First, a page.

How to Initialize Flags Enumerations in C#

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I have a friend who is just starting to learn C#, so I am getting some interesting questions whose answers seem obvious to me but apparently not to beginners.  Today I answer the question: What’s the best way to initialize Flags enumerations in C#?

As a quick review, here is how Microsoft describes the Flags enumeration:  “You can use an enumeration type to define bit flags, which enables an instance of the enumeration type to store any combination of the values that are defined in the enumerator list.  (Of course, some combinations may not be meaningful or allowed in your program code.)  You create a bit flags enum by applying the System.FlagsAttribute attribute and defining the values appropriately so that AND, OR, NOT and XOR bitwise operations can be performed on them.”

In other words, each enumeration value must correspond to a single, unique bit.  So one way to initialize flags is to use integers that are a power of 2.  The disadvantage of this method is it’s not easy to see which bit is being set, and errors might creep in enumerations with many flags, especially when you start getting up into the range of 16384, 32768, 65536, and 131072.  But there is nothing inherently wrong with this approach either:

[Flags]
public enum DaysOfTheWeek
{
	None = 0,
	Sunday = 1,
	Monday = 2,
	Tuesday = 4,
	Wednesday = 8,
	Thursday = 16,
	Friday = 32,
	Saturday = 64,
}

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Zoom the View in Visual Studio

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I was using Visual Studio on my laptop when suddenly the font in the code editor got so small I could barely read it.  I figured I must have engaged some obscure key sequence, so I did a little research and discovered there are many ways to change the zoom level in Visual Studio:

Keyboard Shortcuts

  • To make the font larger, press CTRL+SHIFT+PERIOD
  • To make the font smaller, press CTRL+SHIFT+COMMA

Keyboard+Mouse Shortcuts

  • To make the font larger, press & hold the CTRL key while scrolling the mouse wheel up one click
  • To make the font smaller, press & hold the CTRL key while scrolling the mouse wheel down one click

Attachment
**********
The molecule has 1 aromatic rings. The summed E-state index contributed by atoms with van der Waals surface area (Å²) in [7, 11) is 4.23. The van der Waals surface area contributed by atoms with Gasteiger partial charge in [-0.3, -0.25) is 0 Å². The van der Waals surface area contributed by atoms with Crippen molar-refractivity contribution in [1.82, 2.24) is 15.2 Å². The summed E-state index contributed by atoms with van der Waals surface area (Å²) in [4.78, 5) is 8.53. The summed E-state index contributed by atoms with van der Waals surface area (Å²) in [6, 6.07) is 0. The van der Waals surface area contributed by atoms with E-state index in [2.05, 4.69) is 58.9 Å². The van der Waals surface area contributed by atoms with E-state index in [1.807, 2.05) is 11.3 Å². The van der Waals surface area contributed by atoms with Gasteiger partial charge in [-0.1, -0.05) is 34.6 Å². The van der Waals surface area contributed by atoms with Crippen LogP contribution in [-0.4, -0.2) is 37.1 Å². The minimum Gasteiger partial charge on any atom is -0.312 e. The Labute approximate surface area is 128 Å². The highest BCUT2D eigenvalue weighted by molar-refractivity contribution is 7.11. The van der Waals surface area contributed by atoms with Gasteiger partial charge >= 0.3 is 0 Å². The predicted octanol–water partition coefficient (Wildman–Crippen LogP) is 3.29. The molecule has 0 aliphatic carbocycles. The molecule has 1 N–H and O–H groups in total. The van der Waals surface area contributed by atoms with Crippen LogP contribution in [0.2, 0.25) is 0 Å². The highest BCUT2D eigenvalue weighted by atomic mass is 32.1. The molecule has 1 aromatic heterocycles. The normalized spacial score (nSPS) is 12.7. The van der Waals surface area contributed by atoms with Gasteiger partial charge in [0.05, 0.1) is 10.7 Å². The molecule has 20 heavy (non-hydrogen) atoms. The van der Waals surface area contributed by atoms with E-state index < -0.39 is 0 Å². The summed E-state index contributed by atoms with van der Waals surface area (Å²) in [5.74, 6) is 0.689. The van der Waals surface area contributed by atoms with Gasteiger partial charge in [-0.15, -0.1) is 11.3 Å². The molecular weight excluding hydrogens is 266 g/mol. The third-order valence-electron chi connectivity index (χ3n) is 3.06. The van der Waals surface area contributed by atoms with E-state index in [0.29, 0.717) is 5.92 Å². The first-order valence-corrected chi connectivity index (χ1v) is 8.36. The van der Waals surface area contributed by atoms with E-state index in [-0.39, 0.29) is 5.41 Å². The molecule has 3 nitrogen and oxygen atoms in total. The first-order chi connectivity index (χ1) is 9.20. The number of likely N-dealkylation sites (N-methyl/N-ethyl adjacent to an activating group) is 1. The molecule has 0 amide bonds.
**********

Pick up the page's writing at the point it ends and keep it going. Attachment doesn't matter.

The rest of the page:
Note this also works with the trackpad on most laptops.  Sliding your finger up or down along the right edge of the trackpad is the same as scrolling the mouse wheel.  By the way, I had the CTRL key pressed while I slid my finger down along the right edge of the trackpad, and this is how I accidentally made the font really small.  Also note that each click increases or decreases the font size by 10%.

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C# Modeling Tools

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C# modeling tools help you model, visualize, analyze, understand and document C# source code.  Most modeling tools use the Unified Modeling Language (UML), which is a standardized way to create visual models from object-oriented source code.

Following is a list of modeling tools that run on Microsoft Windows and model software written with the C# programming language.  Prices listed are direct from the manufacturer for a single license of the “Professional Version” which includes C# round-trip engineering.  This means the modeling tool can read C# source code and generate models, allow the user to make changes to the model, then automatically generate the updated C# code.  Foreign prices are converted to U.S. Dollars at the current exchange rate. 

Please comment with any corrections or additions, as I will keep this list updated.

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I’m Back!

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Theresa and Timm Martin in front of Half Dome in Yosemite National Park, California